2006 PACS Administrator Salary Survey

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hiit040407.jpgA snapshot look at the numbers

There’s lots of good news for PACS administrators these days. Their position is solid, essential to the radiology departmen —and now even enterprise-wide image access—and salaries are growing. This year’s PACS administrator salary survey brought input from 771 respondents ( wow, we thought that was a lot too!) who have the title of PACS administrator. One-third of these folks earn between $60,000 and $75,000 and more have received vendor training than any other kind of specialized PACS-related education. The largest group of respondents work at a hospital with 100-300 beds and are responsible for PACS at one facility. The largest group work in the Midwest and received a raise of 1 to 3 percent in 2005. More than half are a member of the purchasing team that acquired the current PACS and more than half are extremely or very satisfied with their current PACS vendor. PACS administrators are most likely to have their position budgeted by the radiology department and report to the chief or director of radiology. Most have been employed as a PACS administrator for 1-3 years and are between 30-35 years old or 40-45 years old.

The fine print

Health Imaging & IT posted the online survey of 42 questions from Jan. 10th through Feb. 3rd on our website healthimaging.com and solicited participation from a group of 2595 select subscribers (by title) from our web address database. In all, 771 respondents completed the survey and emailed it to us for tabulation. That’s a response rate of 30 percent. Duplicate and incomplete surveys were eliminated from the result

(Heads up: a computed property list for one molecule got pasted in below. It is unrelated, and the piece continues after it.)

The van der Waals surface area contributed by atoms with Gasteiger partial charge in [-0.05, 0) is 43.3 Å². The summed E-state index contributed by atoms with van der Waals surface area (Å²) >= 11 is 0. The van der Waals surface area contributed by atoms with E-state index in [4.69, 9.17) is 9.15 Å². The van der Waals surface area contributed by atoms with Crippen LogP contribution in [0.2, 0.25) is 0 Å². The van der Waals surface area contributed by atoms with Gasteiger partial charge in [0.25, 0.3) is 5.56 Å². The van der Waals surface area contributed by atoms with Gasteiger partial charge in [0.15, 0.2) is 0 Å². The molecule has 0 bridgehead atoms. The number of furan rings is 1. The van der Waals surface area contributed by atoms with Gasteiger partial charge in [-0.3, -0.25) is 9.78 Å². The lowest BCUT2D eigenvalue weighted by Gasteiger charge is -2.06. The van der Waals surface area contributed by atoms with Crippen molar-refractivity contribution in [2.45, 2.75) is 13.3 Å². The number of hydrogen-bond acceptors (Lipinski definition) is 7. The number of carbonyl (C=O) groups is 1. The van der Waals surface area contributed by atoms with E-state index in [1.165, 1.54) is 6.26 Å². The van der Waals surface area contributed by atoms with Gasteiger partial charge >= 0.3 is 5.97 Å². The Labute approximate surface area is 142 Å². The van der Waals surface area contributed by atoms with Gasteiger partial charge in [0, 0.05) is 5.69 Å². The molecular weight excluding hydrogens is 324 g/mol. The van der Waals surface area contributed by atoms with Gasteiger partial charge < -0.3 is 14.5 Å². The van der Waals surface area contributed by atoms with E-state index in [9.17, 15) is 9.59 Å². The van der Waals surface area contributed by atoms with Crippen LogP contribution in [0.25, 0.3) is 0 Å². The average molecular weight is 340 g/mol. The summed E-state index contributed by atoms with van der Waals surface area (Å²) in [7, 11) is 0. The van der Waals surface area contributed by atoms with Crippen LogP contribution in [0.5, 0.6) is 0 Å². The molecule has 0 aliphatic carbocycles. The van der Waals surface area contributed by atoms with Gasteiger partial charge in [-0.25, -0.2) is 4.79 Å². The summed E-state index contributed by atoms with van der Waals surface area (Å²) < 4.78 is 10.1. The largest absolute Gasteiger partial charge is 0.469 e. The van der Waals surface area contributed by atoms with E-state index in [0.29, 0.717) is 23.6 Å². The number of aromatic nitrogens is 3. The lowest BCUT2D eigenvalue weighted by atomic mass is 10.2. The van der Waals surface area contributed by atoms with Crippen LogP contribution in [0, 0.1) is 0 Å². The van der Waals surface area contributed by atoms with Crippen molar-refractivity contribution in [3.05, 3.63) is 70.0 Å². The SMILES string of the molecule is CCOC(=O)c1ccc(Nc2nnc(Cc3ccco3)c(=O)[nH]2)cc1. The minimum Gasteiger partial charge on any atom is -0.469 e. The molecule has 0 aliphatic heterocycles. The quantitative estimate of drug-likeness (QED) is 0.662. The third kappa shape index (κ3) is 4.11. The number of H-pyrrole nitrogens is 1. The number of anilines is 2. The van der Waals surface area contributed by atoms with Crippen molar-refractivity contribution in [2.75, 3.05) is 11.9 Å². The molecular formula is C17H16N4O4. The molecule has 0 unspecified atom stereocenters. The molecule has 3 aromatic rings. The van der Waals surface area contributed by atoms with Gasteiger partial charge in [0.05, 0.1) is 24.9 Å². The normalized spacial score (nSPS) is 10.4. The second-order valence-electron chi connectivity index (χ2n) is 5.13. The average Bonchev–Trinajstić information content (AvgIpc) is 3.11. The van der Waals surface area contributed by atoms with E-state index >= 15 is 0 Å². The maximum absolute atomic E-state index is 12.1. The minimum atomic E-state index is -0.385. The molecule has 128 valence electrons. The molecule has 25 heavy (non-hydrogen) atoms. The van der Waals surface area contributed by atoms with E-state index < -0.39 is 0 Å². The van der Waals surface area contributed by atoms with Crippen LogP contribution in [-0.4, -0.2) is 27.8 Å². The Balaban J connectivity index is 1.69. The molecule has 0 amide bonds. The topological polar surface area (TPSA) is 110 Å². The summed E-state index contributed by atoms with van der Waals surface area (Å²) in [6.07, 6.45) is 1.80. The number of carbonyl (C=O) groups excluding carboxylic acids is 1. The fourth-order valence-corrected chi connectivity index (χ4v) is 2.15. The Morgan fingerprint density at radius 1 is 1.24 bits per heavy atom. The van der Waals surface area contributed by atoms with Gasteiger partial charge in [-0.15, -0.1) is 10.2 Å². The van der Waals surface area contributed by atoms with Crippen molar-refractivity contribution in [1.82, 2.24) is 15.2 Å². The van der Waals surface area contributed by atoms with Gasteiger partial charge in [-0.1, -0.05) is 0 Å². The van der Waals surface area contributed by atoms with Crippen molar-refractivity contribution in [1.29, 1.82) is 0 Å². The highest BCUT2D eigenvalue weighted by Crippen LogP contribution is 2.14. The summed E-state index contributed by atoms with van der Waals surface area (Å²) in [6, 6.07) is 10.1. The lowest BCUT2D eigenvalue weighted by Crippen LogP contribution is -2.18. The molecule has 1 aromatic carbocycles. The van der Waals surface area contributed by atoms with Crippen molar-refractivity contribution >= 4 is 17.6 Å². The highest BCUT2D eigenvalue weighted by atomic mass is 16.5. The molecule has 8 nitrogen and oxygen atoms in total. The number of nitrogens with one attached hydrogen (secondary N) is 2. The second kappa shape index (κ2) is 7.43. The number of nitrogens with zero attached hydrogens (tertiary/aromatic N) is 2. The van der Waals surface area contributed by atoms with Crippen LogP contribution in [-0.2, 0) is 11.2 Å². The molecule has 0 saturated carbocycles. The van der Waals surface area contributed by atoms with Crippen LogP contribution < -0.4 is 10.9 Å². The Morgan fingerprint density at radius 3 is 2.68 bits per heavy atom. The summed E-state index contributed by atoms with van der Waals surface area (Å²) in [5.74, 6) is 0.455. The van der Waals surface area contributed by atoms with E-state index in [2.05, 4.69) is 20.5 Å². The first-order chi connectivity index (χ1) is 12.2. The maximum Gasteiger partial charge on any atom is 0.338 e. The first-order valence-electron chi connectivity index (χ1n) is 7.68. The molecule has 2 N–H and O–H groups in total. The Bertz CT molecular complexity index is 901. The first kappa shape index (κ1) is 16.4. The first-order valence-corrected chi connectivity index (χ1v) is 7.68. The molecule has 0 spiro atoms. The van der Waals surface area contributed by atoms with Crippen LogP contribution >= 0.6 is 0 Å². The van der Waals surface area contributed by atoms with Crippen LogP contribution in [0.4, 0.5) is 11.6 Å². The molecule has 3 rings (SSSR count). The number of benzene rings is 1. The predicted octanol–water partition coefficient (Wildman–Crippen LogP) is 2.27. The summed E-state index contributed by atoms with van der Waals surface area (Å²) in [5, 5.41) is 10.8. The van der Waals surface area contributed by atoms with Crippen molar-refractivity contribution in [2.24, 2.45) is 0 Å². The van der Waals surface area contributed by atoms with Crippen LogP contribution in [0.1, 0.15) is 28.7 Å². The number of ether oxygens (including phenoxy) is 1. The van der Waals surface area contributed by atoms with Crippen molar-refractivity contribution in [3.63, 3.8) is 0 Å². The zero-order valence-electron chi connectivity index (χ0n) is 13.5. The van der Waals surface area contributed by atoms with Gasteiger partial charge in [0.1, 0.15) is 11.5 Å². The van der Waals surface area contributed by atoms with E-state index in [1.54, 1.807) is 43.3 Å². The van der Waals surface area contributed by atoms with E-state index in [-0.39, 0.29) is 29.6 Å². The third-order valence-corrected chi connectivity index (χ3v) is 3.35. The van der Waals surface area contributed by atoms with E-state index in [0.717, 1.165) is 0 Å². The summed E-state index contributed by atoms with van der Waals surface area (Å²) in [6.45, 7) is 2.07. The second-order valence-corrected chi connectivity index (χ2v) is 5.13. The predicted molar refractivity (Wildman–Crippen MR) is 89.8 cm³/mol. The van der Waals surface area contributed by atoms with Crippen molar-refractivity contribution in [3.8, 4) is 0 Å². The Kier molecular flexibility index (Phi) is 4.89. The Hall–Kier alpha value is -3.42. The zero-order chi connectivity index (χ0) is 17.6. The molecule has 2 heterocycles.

Survey says…

Most PACS administrators are earning $60,000 to $65,000, which also was last year’s largest category. This category has increased by 0.8 percentage points. Higher salary ranges have also increased over last year’s survey: the $65,000 to $70,000 range grew 1.1 percentage points to 11.3%, the $70,000 to $75,000 range grew 2.5 percentage points to 10.3%; and the $75,000-$80,000 range grew .9 percentage points to 8.9%.

Your PACS Administrator Job Functions ranked by respondent priority
  • Day-to-day operation/maintenance of PACS
  • Maintain integrity of PACS security, training, trouble-shooting and problem follow-up
  • Plan, coordinate, implement upgrades of PACS (equipment and software)
  • Administer clinical operations of PACS, including user accounts, documentation of procedures, definition and implementation of failure recovery procedures, system enhancements and trouble calls
  • Coordinate installation of (new) PACS
  • Set up and supervise training on PACS (radiologists, technologists, technical support staff)
  • Coordinate special projects for PACS
  • Coordinate interactive/interface activities with vendors
  • Maintain productive, collaborative relationships with physicians, department managers and others in clinical leadership roles to achieve short- and long-term goals
  • Participate in the equipment buying team
  • Involved in purchase of PACS
  • Coordinate film digitizing and CD processing activities
  • Supervise PACS support personnel
  • Participate in coordinating, planning, training and implementing teleradiology system
  • Manage department operating budget (estimate future staff and equipment needs)
A more in-depth look at the state of the PACS administrator

This year’s PACS administrator survey results lined up fairly closely with last year’s numbers

This year, 48 percent of survey respondents says their title is PACS administrator, followed by another 13 percent whose title is RIS/PACS manager. More than three-quarters (78 percent) are in charge of PACS operations and 57 percent run the operation on their own. Eleven percent are responsible for one FTE, 7 percent for 2 FTEs, and 5 percent for three FTEs. The majority (90 percent) provide on-call services 24 hours a day, seven days a week, but 60 percent say they are not the only person to cover on-call duties. And although almost half say there is less than one other FTE PACS administrator employed at their organization, 91 percent say there are no PACS administrator positions currently unfilled.

PACS is not new to most survey respondents. One-third are currently evaluating or installing the first generation PACS for their facility. But 40 percent are upgrading their existing PACS. More than one-third (35 percent) are very satisfied with their current PACS vendor. Only 5 percent are dissatisfied.

Most survey respondents received a salary increase during 2005 — 39 percent got a 1-3 percent raise and 37 percent